The discovery of natural gas in Cyprus's exclusive economic zone is expected to reduce fuel import costs significantly and redefine energy consumption-related policies. In developing future export plans for local natural gas reserves, the government examined various options and eventually ruled some out.
The government primarily focused its attention on liquefied natural gas exports. Liquefied natural gas is natural gas converted into liquid form using advanced technology, which can be exported in tankers. It is easier to store and transport than natural gas in its pure form, which is transferred via sub-sea pipelines, allowing access to a single market.
The production of liquefied natural gas could potentially provide Cyprus with the flexibility to access EU and Asian markets. Further, it would offer greater flexibility to adjust production to changing natural gas prices and supplies. In this context, the government commissioned a study to examine the export of liquefied natural gas, with the aim of establishing Cyprus as a viable exporter.
The government favoured building an onshore liquefied natural gas plant at Vassilikos, which would render Cyprus a major energy hub. The onshore terminal could potentially generate profit from the export of gas to significant export markets irrespective of geographical location and provide potential income from gas processing for other countries in the region for the global export market. Further, the terminal could create local employment and boost the Cypriot economy. Such an endeavour would be a milestone for Cyprus's economic growth, as the project would exploit Cypriot natural gas reserves and those of neighbouring countries.
To this end, a memorandum of understanding was signed between the government and Noble Energy, Delek and Anver defining the framework of negotiations for the conclusion of a comprehensive agreement regarding the construction and operation of the onshore liquefied natural gas plant. The construction of the onshore liquefied natural gas terminal was dependent on the gas reserves found in Cyprus's exclusive economic zone – in particular, in Block 12.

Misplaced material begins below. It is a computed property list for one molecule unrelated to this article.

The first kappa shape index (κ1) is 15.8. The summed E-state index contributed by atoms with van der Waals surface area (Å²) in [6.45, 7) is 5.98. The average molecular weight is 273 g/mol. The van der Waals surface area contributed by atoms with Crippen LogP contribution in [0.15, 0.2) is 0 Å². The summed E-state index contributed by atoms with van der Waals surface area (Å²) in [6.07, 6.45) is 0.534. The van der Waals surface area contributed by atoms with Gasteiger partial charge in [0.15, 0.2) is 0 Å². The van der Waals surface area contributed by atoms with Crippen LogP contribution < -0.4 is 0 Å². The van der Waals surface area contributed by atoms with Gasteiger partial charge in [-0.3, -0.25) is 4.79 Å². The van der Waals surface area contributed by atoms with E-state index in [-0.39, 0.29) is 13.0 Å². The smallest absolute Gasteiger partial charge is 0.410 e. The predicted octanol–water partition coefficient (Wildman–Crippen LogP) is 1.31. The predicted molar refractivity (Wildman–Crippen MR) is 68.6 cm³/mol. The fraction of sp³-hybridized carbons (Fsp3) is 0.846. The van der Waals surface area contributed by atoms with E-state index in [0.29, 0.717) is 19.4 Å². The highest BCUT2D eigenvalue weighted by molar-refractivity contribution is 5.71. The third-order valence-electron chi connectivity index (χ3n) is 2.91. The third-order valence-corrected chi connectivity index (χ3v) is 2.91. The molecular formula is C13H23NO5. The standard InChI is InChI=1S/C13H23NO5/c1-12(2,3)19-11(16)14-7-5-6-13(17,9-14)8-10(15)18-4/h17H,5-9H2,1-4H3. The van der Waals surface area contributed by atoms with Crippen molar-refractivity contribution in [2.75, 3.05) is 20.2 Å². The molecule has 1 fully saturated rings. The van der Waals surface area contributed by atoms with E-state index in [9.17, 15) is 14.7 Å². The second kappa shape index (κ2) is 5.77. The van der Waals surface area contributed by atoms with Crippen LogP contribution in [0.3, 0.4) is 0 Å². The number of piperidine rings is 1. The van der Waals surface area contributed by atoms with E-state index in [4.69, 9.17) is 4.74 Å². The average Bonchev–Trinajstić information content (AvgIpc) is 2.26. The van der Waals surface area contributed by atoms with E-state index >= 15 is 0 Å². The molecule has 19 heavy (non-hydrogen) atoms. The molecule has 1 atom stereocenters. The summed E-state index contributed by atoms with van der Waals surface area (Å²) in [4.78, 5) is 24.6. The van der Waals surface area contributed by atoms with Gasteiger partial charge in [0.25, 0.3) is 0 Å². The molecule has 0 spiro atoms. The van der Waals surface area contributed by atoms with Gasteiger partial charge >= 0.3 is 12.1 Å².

However, concerns were expressed that the available Block 12 reserves – namely, the Aphrodite gas field (operated by Noble Energy) – were insufficient to justify the construction of an onshore liquefied natural gas plant. At least 5.5 trillion cubic feet are required for the commercial viability of such a project. While the results of the Aphrodite gas field's appraisal drilling (announced by Noble Energy in 2013) estimated that there were 5 trillion cubic feet of recoverable resources, the actual recoverable Block 12 reserves are likely to be downgraded to less than 5 trillion cubic feet.
In light of the recent official announcement regarding the size of Block 12 hydrocarbon reserves and the fact that the Cypriot political establishment had expected greater reserves, the government was forced to abandon the liquefied natural gas project, as the quantity of gas reserves did not justify the cost and infrastructure required to develop an onshore liquefied natural gas facility and the negotiations with the three companies were concluded unsuccessfully.
Other export alternatives included floating liquefied natural gas and marine-compressed natural gas. However, these options have considerable disadvantages, as international liquefied natural gas prices have fallen during recent months and marine-compressed natural gas is untested.
Exporting natural gas through a pipeline connecting Cyprus and Turkey is not an option unless a viable political solution to the Cyprus issue can be achieved. Even then, such a project would need to be economically and politically beneficial for all parties concerned.
The only realistic option for natural gas exportation is the export of Cypriot gas to Egypt through a marine pipeline connecting the two countries. Egypt has two liquefied natural gas facilities that could be used to export Cypriot gas to foreign markets. In February 2015 Cyprus and Egypt signed a memorandum of understanding pledging their cooperation in the energy sector. The memorandum defined the legal framework for companies to sign exportation contracts for natural gas from Block 12 to Egypt.
In August 2016 Egypt and Cyprus announced the signing of the first of three bilateral agreements with a view to transferring Cypriot natural gas to Egypt via a pipeline. The bilateral export agreement authorises state-owned Egyptian companies to examine technical solutions for transporting natural gas through a direct marine pipeline from Block 12 to Egypt. The agreement was signed between Cypriot Minister of Energy, Commerce, Industry and Tourism Georgios Lakkotrypis and Egyptian Minister of Petroleum and Mineral Resources Tarek El Molla. The agreement is one of a series of legal agreements for the sale of Cypriot natural gas to buyers in Egypt.
For further information on this topic please contact Kypros Louca at George Y Yiangou LLC by telephone (+357 22 767 630) or email (email@example.com). The George Y Yiangou LLC website can be accessed at www.yiangou.com.cy.
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